Though it’s not a local band per se, the Jazz Society of Santa Cruz, as an institution, has served as an incubator for many local swing, big band, ragtime and cool jazz outfits since it was established in 2000. The nonprofit hosts a four-hour open jam session for local jazz musicians every Sunday at Bocci’s Cellar and has spawned many local bands by bringing together professionals and weekend warriors—giving people who might not otherwise meet, the opportunity to play in front of a relaxed, fun-loving crowd. Local jazz musician Stella D’Oro—who mesmerizes with Italian “Meglio Stasera”—says that the atmosphere on Sundays at Bocci’s Cellar—a 100-year-old former Italian restaurant at 140 Encinal St.—helped her hone her craft. “People there are very supportive,” D’Oro says, referring to both the musicians and patrons. “They’re great for supporting new musicians and people learning how to get started.” Steve Newman, president of the Jazz Society and master saxophonist, has been with the organization since the beginning. He describes the venue as a “time warp”—a modern day speakeasy where people go once a week to swing dance and get lost in the sounds. “It’s not just the musicians,” Newman says. “The audience loves it, too. People like to hear jazz in an informal, relaxed setting.” At last Sunday’s jam the Jazz Society released an album of 21 tunes, Santa Cruz Jazz 2011, compiled from artists that have been a part of the Santa Cruz jazz scene over the past decade. The collection is dynamic—complete with slow, smoldering, instrumental jams like Newman’s Jazz Kitchen’s sultry “Gravy Waltz”; upbeat, bouncy numbers that showcase the vocal acrobatics of Ruby Rudman and the swing crooning of Greg Oropeza of the Eastern-tinged Badenov; as well as big band and Latin arrangements.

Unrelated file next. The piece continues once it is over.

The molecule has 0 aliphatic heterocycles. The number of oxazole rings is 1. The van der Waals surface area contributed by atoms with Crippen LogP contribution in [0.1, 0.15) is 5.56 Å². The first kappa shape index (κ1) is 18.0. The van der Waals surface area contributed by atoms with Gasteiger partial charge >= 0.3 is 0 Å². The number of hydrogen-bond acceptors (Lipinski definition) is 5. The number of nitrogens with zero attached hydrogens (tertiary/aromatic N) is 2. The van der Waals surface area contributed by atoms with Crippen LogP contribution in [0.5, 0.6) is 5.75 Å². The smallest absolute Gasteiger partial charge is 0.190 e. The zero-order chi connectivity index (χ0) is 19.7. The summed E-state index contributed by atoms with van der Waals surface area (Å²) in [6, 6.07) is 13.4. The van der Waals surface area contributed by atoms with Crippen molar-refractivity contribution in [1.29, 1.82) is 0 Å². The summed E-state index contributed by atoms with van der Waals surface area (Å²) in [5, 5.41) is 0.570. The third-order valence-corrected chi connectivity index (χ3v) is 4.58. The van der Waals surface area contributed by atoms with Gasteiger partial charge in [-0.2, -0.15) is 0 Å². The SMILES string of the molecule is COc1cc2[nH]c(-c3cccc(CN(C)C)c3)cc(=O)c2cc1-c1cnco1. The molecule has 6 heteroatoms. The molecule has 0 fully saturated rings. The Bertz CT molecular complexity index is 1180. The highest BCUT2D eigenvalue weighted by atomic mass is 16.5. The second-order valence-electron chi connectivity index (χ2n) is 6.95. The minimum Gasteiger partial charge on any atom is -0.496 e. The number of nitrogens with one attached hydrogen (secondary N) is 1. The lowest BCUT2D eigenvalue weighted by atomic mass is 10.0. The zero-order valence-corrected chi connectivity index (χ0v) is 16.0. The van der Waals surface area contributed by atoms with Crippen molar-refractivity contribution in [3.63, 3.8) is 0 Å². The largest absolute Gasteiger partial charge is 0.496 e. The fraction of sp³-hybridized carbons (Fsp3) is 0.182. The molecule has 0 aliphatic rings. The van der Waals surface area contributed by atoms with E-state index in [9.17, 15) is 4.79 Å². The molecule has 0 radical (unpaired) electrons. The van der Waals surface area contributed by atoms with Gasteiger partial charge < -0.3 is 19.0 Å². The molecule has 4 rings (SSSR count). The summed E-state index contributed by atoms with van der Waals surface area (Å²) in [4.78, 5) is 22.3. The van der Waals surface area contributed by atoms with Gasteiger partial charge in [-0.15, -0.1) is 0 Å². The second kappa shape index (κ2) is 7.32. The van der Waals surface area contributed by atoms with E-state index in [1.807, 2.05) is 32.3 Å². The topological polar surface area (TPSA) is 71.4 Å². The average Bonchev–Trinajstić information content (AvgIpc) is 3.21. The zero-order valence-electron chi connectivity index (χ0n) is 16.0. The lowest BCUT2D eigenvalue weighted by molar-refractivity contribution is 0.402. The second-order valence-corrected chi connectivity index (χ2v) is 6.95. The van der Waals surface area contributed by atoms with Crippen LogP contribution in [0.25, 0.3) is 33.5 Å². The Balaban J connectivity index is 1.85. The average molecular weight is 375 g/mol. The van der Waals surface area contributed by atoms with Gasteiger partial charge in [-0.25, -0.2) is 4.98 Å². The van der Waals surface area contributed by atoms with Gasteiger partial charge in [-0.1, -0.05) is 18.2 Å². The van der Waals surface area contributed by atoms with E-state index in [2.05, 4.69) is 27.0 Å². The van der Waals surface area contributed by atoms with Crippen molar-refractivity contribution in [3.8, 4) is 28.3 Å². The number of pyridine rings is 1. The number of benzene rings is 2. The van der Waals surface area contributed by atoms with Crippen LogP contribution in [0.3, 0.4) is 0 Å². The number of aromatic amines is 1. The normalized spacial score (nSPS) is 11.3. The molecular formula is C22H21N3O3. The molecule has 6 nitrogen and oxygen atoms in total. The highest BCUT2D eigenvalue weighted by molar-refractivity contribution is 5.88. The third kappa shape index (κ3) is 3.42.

INFO: Santa Cruz Jazz 2011 CD, $15, can be purchased at santacruzjazz.org or at Sunday jam sessions at Bocci’s Cellar, 140 Encinal St., Santa Cruz. 427-1795.
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